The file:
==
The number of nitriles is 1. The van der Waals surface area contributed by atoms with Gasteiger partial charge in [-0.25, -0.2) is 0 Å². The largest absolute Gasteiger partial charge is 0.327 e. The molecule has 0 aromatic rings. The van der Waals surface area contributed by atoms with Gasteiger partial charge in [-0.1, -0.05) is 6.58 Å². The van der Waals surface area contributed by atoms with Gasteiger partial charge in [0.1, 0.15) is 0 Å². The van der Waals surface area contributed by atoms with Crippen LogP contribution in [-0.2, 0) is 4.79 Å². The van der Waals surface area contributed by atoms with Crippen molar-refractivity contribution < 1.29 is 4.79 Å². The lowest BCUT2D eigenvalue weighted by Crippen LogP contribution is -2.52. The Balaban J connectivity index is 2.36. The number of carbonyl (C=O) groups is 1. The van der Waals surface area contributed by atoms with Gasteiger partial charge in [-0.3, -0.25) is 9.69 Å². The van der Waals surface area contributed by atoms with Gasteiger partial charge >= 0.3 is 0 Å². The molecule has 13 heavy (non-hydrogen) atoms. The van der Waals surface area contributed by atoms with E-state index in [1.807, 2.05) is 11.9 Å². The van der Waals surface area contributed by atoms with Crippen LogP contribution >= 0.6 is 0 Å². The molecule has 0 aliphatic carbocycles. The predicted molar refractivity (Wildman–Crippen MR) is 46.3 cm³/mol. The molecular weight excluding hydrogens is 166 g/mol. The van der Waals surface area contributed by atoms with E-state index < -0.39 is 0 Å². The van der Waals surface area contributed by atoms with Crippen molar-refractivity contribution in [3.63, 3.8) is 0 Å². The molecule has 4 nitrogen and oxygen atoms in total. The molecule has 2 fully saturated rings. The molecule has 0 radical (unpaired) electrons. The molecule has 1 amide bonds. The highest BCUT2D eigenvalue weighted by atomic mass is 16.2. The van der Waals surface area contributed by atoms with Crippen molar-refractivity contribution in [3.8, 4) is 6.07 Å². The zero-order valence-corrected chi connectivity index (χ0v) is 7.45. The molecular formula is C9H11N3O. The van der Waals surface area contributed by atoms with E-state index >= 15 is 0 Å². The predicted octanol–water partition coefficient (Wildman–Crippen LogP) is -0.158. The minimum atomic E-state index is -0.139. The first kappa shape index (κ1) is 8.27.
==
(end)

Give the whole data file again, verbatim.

The number of nitriles is 1. The van der Waals surface area contributed by atoms with Gasteiger partial charge in [-0.25, -0.2) is 0 Å². The largest absolute Gasteiger partial charge is 0.327 e. The molecule has 0 aromatic rings. The van der Waals surface area contributed by atoms with Gasteiger partial charge in [-0.1, -0.05) is 6.58 Å². The van der Waals surface area contributed by atoms with Gasteiger partial charge in [0.1, 0.15) is 0 Å². The van der Waals surface area contributed by atoms with Crippen LogP contribution in [-0.2, 0) is 4.79 Å². The van der Waals surface area contributed by atoms with Crippen molar-refractivity contribution < 1.29 is 4.79 Å². The lowest BCUT2D eigenvalue weighted by Crippen LogP contribution is -2.52. The Balaban J connectivity index is 2.36. The number of carbonyl (C=O) groups is 1. The van der Waals surface area contributed by atoms with Gasteiger partial charge in [-0.3, -0.25) is 9.69 Å². The van der Waals surface area contributed by atoms with Gasteiger partial charge >= 0.3 is 0 Å². The molecule has 13 heavy (non-hydrogen) atoms. The van der Waals surface area contributed by atoms with E-state index in [1.807, 2.05) is 11.9 Å². The van der Waals surface area contributed by atoms with Crippen LogP contribution >= 0.6 is 0 Å². The molecule has 0 aliphatic carbocycles. The predicted molar refractivity (Wildman–Crippen MR) is 46.3 cm³/mol. The molecular weight excluding hydrogens is 166 g/mol. The van der Waals surface area contributed by atoms with E-state index < -0.39 is 0 Å². The van der Waals surface area contributed by atoms with Crippen molar-refractivity contribution in [3.63, 3.8) is 0 Å². The molecule has 4 nitrogen and oxygen atoms in total. The molecule has 2 fully saturated rings. The molecule has 0 radical (unpaired) electrons. The molecule has 1 amide bonds. The highest BCUT2D eigenvalue weighted by atomic mass is 16.2. The van der Waals surface area contributed by atoms with Crippen molar-refractivity contribution in [3.8, 4) is 6.07 Å². The zero-order valence-corrected chi connectivity index (χ0v) is 7.45. The molecular formula is C9H11N3O. The van der Waals surface area contributed by atoms with E-state index >= 15 is 0 Å². The predicted octanol–water partition coefficient (Wildman–Crippen LogP) is -0.158. The minimum atomic E-state index is -0.139. The first kappa shape index (κ1) is 8.27.